© 2021 Global News, a division of Corus Entertainment Inc.


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Non profit living

Haitian group in Houston seeks to help refugees coming from the border – Houston Public Media

Migrants, many from Haiti, wait to board a bus to Houston at a humanitarian center after being released from the United States Border Patrol after crossing the Rio Grande and turned into asylum seekers, on Wednesday, September 22, 2021, in Del Rio, Texas.

As the United States orders the deportation of thousands of Haitian migrants crossing Mexico to Texas, a local nonprofit is dealing with those who have already made it to Houston.

Organizers of the nonprofit Houston Haitians United this week called for volunteers to cook and translate Haitian dishes, helping to bridge the linguistic and cultural divide. The organization has looked after relief efforts and recently worked with Mayor Sylvester Turner’s office to organize supplies drives in the wake of the devastating earthquake that rocked Haiti this summer.

HHU is also using its platform to denounce immigration policies aimed at deporting recently arrived Haitians.

“Some people walked two months to come to the United States just to be deported to Haiti and start from scratch,” said James Pierre, president of HHU. “It’s heartbreaking because a lot of money, blood, sweat and tears have been invested in trying to find a better life.”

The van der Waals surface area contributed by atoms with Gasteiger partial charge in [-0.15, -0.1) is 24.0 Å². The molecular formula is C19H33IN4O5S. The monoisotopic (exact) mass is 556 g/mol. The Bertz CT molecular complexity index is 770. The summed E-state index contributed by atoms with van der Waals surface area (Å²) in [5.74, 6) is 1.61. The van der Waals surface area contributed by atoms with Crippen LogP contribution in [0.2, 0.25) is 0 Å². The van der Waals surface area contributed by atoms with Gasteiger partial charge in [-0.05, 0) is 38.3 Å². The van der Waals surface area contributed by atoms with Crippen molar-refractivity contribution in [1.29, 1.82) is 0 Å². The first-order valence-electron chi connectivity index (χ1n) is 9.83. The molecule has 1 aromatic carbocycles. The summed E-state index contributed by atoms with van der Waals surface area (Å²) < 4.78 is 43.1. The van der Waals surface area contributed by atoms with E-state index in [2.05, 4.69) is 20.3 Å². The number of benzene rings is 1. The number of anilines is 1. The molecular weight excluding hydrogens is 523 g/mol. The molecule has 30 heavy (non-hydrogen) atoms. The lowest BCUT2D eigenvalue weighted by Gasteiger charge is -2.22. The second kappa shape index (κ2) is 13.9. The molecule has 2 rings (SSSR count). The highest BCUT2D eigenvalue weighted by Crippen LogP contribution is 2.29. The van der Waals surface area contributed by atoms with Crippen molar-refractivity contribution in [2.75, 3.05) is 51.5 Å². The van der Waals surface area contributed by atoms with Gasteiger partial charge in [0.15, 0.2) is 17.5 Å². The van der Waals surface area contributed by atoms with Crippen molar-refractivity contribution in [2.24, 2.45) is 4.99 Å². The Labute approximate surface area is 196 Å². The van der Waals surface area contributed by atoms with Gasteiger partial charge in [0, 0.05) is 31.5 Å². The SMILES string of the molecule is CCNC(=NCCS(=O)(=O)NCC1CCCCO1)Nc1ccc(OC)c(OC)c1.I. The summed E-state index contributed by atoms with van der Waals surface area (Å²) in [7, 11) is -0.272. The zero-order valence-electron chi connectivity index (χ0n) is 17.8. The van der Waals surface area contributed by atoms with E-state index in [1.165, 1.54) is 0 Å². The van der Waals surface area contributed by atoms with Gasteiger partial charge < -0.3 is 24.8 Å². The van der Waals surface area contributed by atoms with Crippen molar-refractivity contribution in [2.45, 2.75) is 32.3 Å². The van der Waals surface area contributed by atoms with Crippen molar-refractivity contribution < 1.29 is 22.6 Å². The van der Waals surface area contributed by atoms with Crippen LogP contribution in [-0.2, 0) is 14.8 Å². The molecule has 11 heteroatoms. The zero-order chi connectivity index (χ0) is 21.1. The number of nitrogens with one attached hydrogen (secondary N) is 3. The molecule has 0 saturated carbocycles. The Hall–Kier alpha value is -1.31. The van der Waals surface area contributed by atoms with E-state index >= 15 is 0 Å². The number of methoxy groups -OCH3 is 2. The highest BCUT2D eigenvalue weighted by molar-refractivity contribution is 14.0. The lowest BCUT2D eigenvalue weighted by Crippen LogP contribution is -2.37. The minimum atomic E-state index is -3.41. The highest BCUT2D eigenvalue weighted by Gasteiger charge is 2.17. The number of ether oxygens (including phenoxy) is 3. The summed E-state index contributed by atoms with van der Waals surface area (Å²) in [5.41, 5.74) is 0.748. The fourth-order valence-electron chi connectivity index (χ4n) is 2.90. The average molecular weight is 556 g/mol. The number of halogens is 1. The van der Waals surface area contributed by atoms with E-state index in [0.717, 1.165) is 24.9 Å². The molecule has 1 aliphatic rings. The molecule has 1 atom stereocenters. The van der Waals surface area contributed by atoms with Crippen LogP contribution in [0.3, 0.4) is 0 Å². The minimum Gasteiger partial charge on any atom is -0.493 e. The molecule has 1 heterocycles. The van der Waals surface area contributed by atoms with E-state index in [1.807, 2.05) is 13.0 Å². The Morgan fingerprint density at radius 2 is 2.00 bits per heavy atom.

According to the Houston Chronicle, up to 3,000 additional Haitian refugees are expected to pass through Houston on their way to other destinations in the country. Most or all of those who do will have come from Del Rio, where tens of thousands of migrants were waiting under the international bridge between Del Rio and Mexico.

Florida and northeastern states like New York and New Jersey have historically been stopping places for the Haitian diaspora. There are over 500,000 Haitians living in the United States, nearly half of whom live in Florida.

Pierre is a transplant from Florida who says there are thousands of Haitians in the Houston area alone, and his organization is a way to build a community here.

“When I moved to Houston 18 years ago, it wasn’t around, you know? ” he said. “Haitians have been here since the 1970s. But the reason we created HHU was that they were here, people move here every day.